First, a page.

Steven Palumbo is RI’s Own “Rat Pack” Crooner
The singer brings a little Las Vegas to local audiences.
Steven Palumbo’s voice folds like a silky glove around the strains of “Lady Love,” a Lou Rawls hit. Palumbo, a dark-haired, forty-eight-year-old former school teacher who now sings for a living, sways to the beat, dapper in a navy-blue blazer and silver tie. A woman walks in the door, catching Palumbo’s eye. He winks, waves and when the song is over, gives her a hug.
“Hey, everybody!” he calls out to the Thursday night crowd at Parma in Smithfield, where he regularly sings to a dinner crowd. “We went to Classical together!”
Only in Rhode Island. And not only in Rhode Island is where Palumbo plies his trade, growing up on Academy Avenue in Providence, discovering his gift of song at age ten, singing with the Barrington Boys Choir with full support from his parents driving him to rehearsals three or four times a week. He eventually performed with Twyce, a Motown tribute quartet from Rhode Island that played places like Foxwoods Casino. The former special education teacher gave up the sanctity of steady pay two years ago, swapping his desk for a microphone to pursue singing full time. “I always wanted to do this full time but didn’t have the courage to do so until I was in my forties,” he says.
“I’ll never stop doing this,” he says with a smile. “Why would I? It’s not work.”
Palumbo is known for his portrayal of Dean Martin in a “Rat Pack” ensemble that plays up and down the East Coast, studying Martin’s moves, mannerisms and breezy style on old tapes and getting into performances wielding a cocktail and wearing a tux. Dino is a small part of his performance routine, which involves mainly singing solo in places such as Parma, Cucina Rustica and Chapel Grille, both in Cranston, Via Roma on Federal Hill, Twin River in Lincoln and in summer, Spain of Narragansett.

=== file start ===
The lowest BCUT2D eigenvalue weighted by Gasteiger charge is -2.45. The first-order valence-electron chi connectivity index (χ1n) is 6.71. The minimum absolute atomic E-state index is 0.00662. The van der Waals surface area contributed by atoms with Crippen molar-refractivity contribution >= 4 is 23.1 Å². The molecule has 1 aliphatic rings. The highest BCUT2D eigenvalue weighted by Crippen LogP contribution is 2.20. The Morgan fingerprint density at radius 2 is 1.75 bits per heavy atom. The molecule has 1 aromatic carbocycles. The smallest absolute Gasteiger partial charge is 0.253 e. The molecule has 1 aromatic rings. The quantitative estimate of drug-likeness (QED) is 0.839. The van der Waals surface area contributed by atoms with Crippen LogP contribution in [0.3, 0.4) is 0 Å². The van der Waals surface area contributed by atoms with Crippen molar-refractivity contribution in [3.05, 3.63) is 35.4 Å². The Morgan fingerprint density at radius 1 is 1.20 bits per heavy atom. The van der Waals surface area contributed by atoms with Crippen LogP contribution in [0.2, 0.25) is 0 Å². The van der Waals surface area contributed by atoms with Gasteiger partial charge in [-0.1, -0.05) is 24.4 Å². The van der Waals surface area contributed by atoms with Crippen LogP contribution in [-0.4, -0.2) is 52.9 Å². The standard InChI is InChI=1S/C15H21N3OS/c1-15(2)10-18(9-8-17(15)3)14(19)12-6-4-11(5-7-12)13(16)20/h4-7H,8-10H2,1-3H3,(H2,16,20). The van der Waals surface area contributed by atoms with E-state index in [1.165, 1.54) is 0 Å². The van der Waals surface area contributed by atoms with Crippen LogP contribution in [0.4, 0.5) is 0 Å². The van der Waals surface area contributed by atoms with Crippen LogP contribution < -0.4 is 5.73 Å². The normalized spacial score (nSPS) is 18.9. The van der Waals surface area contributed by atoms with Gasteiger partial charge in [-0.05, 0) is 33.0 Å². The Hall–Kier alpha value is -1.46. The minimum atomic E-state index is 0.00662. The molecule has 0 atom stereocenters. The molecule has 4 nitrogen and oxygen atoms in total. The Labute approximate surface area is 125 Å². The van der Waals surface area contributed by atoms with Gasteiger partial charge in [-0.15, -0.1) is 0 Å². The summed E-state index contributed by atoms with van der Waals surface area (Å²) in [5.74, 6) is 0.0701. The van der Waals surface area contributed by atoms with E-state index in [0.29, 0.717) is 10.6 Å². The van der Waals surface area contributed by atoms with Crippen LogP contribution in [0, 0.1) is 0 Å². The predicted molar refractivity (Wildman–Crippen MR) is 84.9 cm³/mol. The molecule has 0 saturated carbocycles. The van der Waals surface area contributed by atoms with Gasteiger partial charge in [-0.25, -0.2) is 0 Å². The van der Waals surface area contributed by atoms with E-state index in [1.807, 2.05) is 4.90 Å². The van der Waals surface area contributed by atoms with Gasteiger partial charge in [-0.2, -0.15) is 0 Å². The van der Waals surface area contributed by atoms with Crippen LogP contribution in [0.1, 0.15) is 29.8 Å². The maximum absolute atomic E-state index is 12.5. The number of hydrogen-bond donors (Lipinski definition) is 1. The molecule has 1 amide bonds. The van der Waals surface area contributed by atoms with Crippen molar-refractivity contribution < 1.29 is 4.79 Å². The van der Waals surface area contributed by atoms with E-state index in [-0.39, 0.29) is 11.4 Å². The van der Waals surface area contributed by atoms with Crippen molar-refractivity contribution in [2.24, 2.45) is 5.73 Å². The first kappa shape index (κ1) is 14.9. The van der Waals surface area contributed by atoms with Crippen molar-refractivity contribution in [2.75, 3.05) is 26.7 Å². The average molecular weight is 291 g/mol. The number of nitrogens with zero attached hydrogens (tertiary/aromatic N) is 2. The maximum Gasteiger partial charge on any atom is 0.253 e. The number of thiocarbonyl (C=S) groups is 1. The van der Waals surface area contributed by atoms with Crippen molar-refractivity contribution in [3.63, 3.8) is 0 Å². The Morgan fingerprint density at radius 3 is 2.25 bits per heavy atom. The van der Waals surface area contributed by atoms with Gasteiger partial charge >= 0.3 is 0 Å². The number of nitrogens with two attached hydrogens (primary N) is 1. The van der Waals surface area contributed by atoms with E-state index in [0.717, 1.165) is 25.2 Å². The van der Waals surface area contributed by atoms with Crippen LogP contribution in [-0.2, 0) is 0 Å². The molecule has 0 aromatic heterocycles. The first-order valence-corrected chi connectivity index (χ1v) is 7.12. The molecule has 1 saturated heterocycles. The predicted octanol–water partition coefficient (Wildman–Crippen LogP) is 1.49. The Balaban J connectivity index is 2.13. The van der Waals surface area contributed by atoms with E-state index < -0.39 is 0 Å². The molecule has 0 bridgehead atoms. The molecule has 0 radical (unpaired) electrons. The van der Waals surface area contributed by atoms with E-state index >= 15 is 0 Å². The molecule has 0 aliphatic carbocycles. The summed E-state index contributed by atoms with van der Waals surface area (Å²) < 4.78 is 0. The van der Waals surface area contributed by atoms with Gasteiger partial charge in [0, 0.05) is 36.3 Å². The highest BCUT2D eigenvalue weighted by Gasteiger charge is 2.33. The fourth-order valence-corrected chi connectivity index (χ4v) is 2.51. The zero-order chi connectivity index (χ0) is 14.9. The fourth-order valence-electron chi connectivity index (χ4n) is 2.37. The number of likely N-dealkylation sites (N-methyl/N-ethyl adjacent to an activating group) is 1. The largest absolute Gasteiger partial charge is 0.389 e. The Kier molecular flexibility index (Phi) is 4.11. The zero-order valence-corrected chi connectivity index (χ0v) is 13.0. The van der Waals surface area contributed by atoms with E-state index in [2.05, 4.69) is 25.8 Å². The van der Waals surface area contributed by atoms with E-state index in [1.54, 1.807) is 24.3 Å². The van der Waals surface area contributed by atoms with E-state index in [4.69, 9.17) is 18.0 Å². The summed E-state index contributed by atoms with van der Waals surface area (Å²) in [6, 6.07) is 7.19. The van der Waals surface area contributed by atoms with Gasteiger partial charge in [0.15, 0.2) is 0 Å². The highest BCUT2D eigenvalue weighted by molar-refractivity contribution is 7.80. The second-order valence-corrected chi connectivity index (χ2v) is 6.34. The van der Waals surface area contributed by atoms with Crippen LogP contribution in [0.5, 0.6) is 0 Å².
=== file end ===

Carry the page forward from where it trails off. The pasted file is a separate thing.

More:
He has performed all over — the Waldorf Astoria in New York, opening for Howie Mandel; a bash for Warner Brothers’ executives in Maine; and even in the United Kingdom, singing at the funeral of the mother of someone he met on a cruise ship. He’s also sung at weddings with his brother helping out by running sound.
Palumbo counts tiny Parma as “my home base,” setting up near the door, waving to regulars and never missing a beat, crooning tunes with the genuine passion of a man singing for his supper, knowing there’s no place he’d rather be on a chilly Thursday night than a dark Italian restaurant on a busy stretch of Putnam Pike.
“I just want to maintain some of the child-like enthusiasm I had when I was ten and first decided to sing,” Palumbo says. “That kid made one of the most impactful decisions of my life.” stevenpalumbo.com